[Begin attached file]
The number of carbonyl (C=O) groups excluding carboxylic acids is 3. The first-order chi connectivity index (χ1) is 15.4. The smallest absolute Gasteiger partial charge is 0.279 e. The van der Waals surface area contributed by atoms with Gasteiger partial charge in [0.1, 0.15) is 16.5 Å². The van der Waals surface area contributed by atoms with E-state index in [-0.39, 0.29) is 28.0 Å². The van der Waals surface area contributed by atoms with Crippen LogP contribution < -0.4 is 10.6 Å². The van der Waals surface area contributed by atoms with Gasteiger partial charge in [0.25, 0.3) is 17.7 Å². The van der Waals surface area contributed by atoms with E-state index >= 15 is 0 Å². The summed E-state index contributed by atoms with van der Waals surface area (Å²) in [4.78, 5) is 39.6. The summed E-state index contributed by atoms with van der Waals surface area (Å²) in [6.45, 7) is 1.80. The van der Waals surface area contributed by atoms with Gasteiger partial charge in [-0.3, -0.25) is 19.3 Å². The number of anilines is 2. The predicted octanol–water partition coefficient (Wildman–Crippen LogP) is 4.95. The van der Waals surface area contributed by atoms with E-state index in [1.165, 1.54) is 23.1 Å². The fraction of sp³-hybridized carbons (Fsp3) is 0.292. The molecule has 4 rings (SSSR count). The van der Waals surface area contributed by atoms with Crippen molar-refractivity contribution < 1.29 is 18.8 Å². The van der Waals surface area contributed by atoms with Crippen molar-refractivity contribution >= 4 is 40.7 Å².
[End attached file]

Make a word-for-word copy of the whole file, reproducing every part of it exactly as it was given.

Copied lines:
The number of carbonyl (C=O) groups excluding carboxylic acids is 3. The first-order chi connectivity index (χ1) is 15.4. The smallest absolute Gasteiger partial charge is 0.279 e. The van der Waals surface area contributed by atoms with Gasteiger partial charge in [0.1, 0.15) is 16.5 Å². The van der Waals surface area contributed by atoms with E-state index in [-0.39, 0.29) is 28.0 Å². The van der Waals surface area contributed by atoms with Crippen LogP contribution < -0.4 is 10.6 Å². The van der Waals surface area contributed by atoms with Gasteiger partial charge in [0.25, 0.3) is 17.7 Å². The van der Waals surface area contributed by atoms with E-state index >= 15 is 0 Å². The summed E-state index contributed by atoms with van der Waals surface area (Å²) in [4.78, 5) is 39.6. The summed E-state index contributed by atoms with van der Waals surface area (Å²) in [6.45, 7) is 1.80. The van der Waals surface area contributed by atoms with Gasteiger partial charge in [-0.3, -0.25) is 19.3 Å². The number of anilines is 2. The predicted octanol–water partition coefficient (Wildman–Crippen LogP) is 4.95. The van der Waals surface area contributed by atoms with E-state index in [1.165, 1.54) is 23.1 Å². The fraction of sp³-hybridized carbons (Fsp3) is 0.292. The molecule has 4 rings (SSSR count). The van der Waals surface area contributed by atoms with Crippen molar-refractivity contribution < 1.29 is 18.8 Å². The van der Waals surface area contributed by atoms with Crippen molar-refractivity contribution >= 4 is 40.7 Å².